It’s a setback for the public interest lobby, and they’re taking it pretty hard. Public Knowledge in particular still calls for heavy regulation and increased FCC involvement in network management practices. It’s almost laughable:

Even in the best-case scenario for a Comcast/BitTorrent partnership, Comast is not the only one engaging in this sort of behavior. The FCC must make it clear that these types of practices are unlawful and against public policy, and that they will not be tolerated, now or in the future.

Free Press is also quite upset:

This agreement does nothing to protect the many other peer-to-peer companies from blocking, nor does it protect future innovative applications and services. Finally, it does nothing to prevent other phone and cable companies from blocking. Innovators should not have to negotiate side deals with phone and cable companies to operate without discrimination. The Internet has always been a level playing field, and we need to keep it that way.

You’d think BitTorrent had been bought off by Comcast, and no longer deserves to be adored as an “innovative new application.”

BitTorrent, Inc. is willing to modify their code to make it more manageable, but the pirates who use BitTorrent open source and Vuze won’t be, so the cat-and-mouse game between legal and illegal uses of P2P will continue. BitTorrent, Inc. won’t be affected, however, and that’s progress.

The agreement shows once again that technical solutions to technical problems are better than political ones. It’s unfortunate for the public interest lobby that this issue is no longer a cause for grandstanding, but they’ll recover. And in the meantime, the 60% of American broadband consumers who use cable to connect to the Internet will have a faster pipe that they’ll be able to use without being hogged out by their neighbors.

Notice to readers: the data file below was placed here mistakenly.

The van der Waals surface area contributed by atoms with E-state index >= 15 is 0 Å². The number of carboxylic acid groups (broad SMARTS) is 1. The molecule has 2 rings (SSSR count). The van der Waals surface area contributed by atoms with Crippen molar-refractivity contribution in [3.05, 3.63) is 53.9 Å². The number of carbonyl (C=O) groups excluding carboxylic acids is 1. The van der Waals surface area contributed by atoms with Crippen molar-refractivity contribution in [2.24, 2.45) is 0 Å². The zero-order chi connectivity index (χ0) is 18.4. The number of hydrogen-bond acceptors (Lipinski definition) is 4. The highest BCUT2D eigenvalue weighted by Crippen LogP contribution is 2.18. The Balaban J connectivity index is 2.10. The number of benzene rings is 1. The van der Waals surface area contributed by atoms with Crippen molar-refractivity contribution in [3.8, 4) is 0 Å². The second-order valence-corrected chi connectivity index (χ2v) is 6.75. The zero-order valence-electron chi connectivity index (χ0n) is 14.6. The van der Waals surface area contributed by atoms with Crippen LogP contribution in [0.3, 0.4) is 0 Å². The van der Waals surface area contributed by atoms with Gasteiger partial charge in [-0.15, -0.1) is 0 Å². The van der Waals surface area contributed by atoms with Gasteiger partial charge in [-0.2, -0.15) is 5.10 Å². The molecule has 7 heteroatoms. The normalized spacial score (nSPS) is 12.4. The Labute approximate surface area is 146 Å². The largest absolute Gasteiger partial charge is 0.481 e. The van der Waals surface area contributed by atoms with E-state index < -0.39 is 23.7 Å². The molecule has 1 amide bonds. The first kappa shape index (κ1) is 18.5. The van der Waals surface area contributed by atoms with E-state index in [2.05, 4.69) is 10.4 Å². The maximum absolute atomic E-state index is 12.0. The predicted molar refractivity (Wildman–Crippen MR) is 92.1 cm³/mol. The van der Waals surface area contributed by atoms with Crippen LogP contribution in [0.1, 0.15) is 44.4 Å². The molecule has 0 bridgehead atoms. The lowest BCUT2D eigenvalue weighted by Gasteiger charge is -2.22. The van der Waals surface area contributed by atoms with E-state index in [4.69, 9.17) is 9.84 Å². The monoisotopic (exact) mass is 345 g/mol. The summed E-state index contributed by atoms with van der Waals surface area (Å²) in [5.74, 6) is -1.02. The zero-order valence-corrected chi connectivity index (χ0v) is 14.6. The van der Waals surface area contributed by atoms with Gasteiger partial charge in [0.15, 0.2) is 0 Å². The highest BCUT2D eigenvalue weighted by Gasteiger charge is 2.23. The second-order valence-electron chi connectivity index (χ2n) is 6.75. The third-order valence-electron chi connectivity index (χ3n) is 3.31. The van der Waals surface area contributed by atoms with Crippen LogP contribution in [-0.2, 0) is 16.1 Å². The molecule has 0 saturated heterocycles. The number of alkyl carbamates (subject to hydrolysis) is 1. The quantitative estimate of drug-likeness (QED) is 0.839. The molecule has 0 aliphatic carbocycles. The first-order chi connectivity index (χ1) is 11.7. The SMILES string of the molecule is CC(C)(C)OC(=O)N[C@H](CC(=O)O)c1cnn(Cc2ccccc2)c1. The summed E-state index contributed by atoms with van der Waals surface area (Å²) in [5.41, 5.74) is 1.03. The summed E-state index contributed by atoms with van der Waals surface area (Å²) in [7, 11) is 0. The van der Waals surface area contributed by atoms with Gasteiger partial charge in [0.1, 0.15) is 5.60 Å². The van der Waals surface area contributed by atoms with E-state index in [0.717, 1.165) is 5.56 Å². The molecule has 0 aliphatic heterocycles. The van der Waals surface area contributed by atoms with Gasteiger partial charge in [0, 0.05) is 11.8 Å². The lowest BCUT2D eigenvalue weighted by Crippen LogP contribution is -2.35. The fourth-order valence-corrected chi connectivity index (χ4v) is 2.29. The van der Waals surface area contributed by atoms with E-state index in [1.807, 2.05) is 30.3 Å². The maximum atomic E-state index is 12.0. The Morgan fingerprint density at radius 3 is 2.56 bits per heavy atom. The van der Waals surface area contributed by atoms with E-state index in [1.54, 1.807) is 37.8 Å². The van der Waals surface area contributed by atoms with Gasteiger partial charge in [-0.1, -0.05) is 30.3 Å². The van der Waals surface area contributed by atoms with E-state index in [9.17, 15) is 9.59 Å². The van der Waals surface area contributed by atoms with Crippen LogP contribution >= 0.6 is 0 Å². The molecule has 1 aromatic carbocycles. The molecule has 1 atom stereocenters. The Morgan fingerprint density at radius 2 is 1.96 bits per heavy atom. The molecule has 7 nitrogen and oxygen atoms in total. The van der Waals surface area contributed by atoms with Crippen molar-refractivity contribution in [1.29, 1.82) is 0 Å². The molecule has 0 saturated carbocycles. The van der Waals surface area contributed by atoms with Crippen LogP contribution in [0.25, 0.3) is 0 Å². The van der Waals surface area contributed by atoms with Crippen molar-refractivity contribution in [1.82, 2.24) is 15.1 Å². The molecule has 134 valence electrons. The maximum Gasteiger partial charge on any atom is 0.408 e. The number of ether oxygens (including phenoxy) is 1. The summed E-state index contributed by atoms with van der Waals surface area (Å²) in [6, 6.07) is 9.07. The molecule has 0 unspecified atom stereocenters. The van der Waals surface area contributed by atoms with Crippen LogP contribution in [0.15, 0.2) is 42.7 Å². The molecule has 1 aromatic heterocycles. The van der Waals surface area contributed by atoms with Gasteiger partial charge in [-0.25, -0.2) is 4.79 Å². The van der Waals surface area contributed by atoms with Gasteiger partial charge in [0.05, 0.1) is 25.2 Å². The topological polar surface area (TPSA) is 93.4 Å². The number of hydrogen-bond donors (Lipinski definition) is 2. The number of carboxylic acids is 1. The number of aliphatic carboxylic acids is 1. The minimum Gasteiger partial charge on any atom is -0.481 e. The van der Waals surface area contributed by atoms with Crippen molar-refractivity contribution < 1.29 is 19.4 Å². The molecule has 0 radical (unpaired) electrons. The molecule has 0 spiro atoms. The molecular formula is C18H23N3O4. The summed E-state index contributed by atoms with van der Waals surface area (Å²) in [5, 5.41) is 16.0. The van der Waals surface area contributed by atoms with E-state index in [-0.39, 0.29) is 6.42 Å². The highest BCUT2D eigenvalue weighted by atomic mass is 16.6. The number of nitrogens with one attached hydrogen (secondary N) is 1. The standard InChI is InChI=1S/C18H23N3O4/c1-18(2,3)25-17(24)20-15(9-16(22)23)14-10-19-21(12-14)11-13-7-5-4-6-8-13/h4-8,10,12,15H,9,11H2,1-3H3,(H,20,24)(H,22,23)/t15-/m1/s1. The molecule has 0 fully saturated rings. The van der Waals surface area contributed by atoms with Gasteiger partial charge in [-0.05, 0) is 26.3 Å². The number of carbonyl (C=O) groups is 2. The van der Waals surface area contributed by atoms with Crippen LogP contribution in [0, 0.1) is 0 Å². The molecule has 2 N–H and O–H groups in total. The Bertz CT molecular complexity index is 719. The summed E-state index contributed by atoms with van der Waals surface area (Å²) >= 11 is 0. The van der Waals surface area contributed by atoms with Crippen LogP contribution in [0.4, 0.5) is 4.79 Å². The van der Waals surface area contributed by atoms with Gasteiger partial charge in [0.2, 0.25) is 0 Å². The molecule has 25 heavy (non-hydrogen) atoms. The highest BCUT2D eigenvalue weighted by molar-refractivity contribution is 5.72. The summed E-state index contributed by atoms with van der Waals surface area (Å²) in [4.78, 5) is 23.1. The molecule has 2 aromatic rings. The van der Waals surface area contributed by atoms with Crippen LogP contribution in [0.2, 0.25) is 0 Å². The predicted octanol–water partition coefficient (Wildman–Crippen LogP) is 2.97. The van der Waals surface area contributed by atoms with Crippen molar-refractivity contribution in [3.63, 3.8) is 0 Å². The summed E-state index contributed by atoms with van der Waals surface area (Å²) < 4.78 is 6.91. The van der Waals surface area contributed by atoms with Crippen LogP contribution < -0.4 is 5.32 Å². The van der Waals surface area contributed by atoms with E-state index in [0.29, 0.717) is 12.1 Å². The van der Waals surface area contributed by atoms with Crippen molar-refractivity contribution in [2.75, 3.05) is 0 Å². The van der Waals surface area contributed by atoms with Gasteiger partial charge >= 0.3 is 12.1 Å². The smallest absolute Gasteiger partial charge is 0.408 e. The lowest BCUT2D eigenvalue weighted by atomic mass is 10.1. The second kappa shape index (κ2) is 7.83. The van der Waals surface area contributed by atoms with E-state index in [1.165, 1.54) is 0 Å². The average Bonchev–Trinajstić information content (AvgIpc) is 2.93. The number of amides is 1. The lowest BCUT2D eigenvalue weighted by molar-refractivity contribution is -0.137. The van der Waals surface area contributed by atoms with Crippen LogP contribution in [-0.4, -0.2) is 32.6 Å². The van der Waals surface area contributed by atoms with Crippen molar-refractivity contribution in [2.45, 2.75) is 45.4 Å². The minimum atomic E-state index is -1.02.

It’s a win for everybody.

Go to CNet for Declan McCullagh’s detailed interview with Comcast’s Joe Waz.

The FCC commissioners have all issued statements, the best of which is this one from Commissioner McDowell:

The private sector is the best forum to resolve such disputes. Today’s announcement obviates the need for any further government intrusion into this matter.


UPDATE: See this post for some detail on what’s afoot.

Harden and Brown Crush the Sox

Game 2 of the budding major league season was quite an enjoyable affair, as the Mighty A’s sent the Bosnia Red Sox home in disgrace. Harden no-hit the pretenders through 3, and struck ’em out at will. Emil Brown redeemed himself with a game-winning three-run homer and Crosby continued his hitting tear.

The A’s aren’t a bad team this year, but if I were a member of Bosnia Nation I’d be worried about the pitching. The Sox look a lot like some Yankee teams of recent memory, all bats and no curveballs.

Beckett’s injured, Schilling’s out for the season, Matsuzaka is still erratic, and Lester looks like a batting practice patsy. The middle of the Sox lineup is as strong as anyones, but it’s going to take a lot of runs to overcome the help Sox pitching will give opposing teams this year. The A’s aren’t a strong hitting team, but they scored 5 runs in each of the two games in the Tokyo Dome.

The Yankees are dealing with their pitching woes with a youth movement, and the Sox response is something like an injury movement. Not good, Boston Nation.

Tough loss on Opening Day

As odd as it may seem, the A’s opened their season in Tokyo last night, losing to the Bosnians 6-5 in 10. There were two new faces in the A’s lineup, Ryan Sweeney in center and Emil Brown in left, and one new old face, Keith Foulke in the bullpen.

The A’s lost this game the old-fashioned way, through a blown save by MLB blown saves over-achiever Huston Street in the ninth followed by some equally dismal Street pitching in the tenth. Jack Kust struck out every time he came to the plate and didn’t get hit, so there’s a lot of continuity with this squad from last year’s team.